A few good folks in the Berkshires
First, I want you to think about your children, grandchildren, nieces and nephews. Next, I want you to think about some animal who drinks until he or she is above the legal limit and then gets behind the wheel of an automobile and removes your most beloved people from the universe. They may be dead or maimed, and all too often the killer is walking the streets after a relatively short period of incarceration.
Compare that to the kid who holds up a convenience store and goes to prison for years. Is it possible that some legislators who take a drink now and then are afraid of what might happen to them if the penalties for driving while intoxicated get tougher? State Rep. William "Smitty" Pignatelli wants to put drunken driving convictions on the perpetrator's driver's license. I'm all for that and a whole lot more.
James Taylor was at Tanglewood this week. He gave an astounding performance. I can't believe the guy. We all know how strong his voice is. At the age when the rest of us mere mortals start to lose it, he just keeps getting better and better.
The fact that he surrounds himself with the best musicians in the business shows how confident he is in what he does on the guitar. I love the fact that the audience appreciates JT and shows it again and again as they shout out, "We love you, James."
In return, he is incredibly generous with his audience. He shares the stage with his wonderful wife/partner, Kim, and their twin sons, Rufus and Henry. Many musicians please themselves first and have a sort of "take it or leave it" approach to those in the hall. They want to try out new material they have written. But we want to hear about "Sweet Baby James" and "the turnpike from Stockbridge to Boston."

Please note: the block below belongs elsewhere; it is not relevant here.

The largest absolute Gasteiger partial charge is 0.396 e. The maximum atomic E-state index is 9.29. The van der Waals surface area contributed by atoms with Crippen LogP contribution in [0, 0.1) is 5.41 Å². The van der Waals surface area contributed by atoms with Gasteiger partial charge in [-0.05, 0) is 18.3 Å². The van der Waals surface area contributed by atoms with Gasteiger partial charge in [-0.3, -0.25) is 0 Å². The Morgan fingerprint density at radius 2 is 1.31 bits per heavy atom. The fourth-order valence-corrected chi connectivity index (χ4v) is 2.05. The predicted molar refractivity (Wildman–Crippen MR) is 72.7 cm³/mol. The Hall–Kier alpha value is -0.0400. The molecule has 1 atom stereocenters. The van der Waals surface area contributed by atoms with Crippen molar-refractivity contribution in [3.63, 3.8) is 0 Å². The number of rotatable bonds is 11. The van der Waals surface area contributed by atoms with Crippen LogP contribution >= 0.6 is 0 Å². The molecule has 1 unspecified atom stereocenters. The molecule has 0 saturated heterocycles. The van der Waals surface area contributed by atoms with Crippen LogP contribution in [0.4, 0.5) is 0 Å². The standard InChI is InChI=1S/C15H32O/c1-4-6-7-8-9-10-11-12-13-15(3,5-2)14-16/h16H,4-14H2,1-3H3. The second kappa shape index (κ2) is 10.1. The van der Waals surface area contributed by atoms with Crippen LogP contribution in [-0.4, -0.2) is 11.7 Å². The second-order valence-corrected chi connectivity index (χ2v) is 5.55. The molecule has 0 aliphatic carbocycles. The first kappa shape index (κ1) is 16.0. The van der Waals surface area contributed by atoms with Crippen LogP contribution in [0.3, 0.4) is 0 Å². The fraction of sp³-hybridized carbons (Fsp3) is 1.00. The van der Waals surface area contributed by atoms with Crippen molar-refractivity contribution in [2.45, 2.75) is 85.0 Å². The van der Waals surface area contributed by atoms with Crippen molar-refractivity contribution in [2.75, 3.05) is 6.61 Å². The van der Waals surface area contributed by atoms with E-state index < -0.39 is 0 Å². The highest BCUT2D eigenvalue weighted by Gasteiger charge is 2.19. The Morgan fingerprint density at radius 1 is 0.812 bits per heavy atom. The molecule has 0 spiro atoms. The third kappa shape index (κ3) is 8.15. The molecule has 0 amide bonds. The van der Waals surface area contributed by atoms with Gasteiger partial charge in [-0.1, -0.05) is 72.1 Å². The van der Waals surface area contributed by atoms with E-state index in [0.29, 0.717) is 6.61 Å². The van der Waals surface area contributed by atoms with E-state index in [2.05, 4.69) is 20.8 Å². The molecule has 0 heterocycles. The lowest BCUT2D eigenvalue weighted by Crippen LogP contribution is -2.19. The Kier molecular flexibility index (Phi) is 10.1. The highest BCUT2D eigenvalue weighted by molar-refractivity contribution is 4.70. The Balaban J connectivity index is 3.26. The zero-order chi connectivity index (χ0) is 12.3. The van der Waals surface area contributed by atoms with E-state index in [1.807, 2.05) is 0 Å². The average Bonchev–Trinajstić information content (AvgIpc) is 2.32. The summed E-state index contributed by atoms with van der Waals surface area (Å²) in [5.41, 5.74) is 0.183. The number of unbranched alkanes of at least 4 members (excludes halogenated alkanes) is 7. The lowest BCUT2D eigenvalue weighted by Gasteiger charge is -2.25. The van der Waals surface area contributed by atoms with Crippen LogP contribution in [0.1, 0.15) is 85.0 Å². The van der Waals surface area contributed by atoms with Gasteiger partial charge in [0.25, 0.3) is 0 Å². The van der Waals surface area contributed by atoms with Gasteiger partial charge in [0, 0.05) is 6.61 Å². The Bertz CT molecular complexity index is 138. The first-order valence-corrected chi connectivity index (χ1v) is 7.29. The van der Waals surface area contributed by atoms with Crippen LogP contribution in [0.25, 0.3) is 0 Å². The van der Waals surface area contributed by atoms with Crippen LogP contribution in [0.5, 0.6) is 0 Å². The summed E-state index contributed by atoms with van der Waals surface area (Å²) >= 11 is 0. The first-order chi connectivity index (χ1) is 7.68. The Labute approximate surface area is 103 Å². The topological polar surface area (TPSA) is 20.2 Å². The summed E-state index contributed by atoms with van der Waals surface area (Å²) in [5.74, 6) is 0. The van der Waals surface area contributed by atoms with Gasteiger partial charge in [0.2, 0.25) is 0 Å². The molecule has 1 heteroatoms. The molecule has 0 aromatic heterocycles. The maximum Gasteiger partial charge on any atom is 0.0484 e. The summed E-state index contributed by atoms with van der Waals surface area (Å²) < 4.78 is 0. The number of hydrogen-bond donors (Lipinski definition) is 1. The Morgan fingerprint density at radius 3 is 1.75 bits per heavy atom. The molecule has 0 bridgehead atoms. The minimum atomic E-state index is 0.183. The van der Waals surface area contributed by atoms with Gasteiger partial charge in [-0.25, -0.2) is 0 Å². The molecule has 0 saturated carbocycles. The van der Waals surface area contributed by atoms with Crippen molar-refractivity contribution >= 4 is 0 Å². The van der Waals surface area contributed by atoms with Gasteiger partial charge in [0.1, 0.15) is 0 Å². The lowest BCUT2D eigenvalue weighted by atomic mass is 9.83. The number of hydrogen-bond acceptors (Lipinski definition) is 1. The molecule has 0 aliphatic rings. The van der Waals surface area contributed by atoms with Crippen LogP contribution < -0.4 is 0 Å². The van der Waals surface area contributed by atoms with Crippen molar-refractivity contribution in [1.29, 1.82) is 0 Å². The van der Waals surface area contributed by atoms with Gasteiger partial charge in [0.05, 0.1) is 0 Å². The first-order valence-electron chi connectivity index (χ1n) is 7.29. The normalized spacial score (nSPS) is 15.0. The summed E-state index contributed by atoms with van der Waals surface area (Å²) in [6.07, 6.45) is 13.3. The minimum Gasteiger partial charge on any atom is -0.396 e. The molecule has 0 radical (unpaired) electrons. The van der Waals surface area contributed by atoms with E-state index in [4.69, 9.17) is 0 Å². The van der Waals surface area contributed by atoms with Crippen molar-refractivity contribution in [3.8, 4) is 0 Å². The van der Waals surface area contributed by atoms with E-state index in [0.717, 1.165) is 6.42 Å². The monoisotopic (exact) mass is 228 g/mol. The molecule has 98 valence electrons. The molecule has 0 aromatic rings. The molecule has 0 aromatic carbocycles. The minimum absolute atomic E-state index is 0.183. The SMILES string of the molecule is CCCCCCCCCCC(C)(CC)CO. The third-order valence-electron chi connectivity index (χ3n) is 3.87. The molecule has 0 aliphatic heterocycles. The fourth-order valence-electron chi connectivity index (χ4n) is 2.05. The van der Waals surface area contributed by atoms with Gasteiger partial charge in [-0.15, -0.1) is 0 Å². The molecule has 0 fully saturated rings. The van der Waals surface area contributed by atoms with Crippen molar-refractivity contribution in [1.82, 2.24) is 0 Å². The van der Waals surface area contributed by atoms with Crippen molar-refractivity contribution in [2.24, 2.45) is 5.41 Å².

He gives them to us and the crowd whoops with delight.
Speaking of things to be thankful for in the Berkshires, Governor Deval Patrick is high on my list. He has been so incredibly generous to all of the arts organizations. This is one busy man. Some nights he gets to three or four local events and seems indefatigable. If I were his friend, Barack Obama, I would beg him to fill one of the top spots in a second administration.
Secretary of State comes to mind. As a former corporate attorney, Patrick has the type of skills that would allow him to effectively negotiate with other countries. He has told me that when his term of office is completed, he plans to re-enter private life. I think, however, that when you get a jewel like Patrick you have to appeal to his sense of patriotism to take on a job like Secretary of State.
On the other hand, if a Supreme Court slot comes vacant he would be a superb choice for that post. Heaven knows, the court needs fresh thinking and the brilliant Patrick would be confirmable, even by the right wing Republican/conservative clique in Congress that seems to be running this country. This, it seems to me, is the No. 1 reason people should work their heads off to make sure that Obama wins a second term.
Dr. Ruth Westheimer is in town for the opening of the play "Dr. Ruth" at Barrington Stage in Pittsfield. After some tweaking, this play will surely end up on Broadway. I recently had the privilege of interviewing her, and even in her 80s, she has the strength of an army platoon.
The play, written by the brilliant Mark St. Germain, gives us insight into a woman who saw the Nazis destroy her family, served as a sniper in the Israeli Army, and opened up sex as a publicly discussible subject. She was everywhere all week long, even riding in Pittsfield's annual July 4th parade. When I asked her on the radio for advice about my own sex life, she answered, "Only with your wife's permission."
She's one smart woman.
Alan Chartock, a Great Barrington resident, is president and CEO of WAMC Northeast Public Radio and a professor emeritus of communications at SUNY-Albany.
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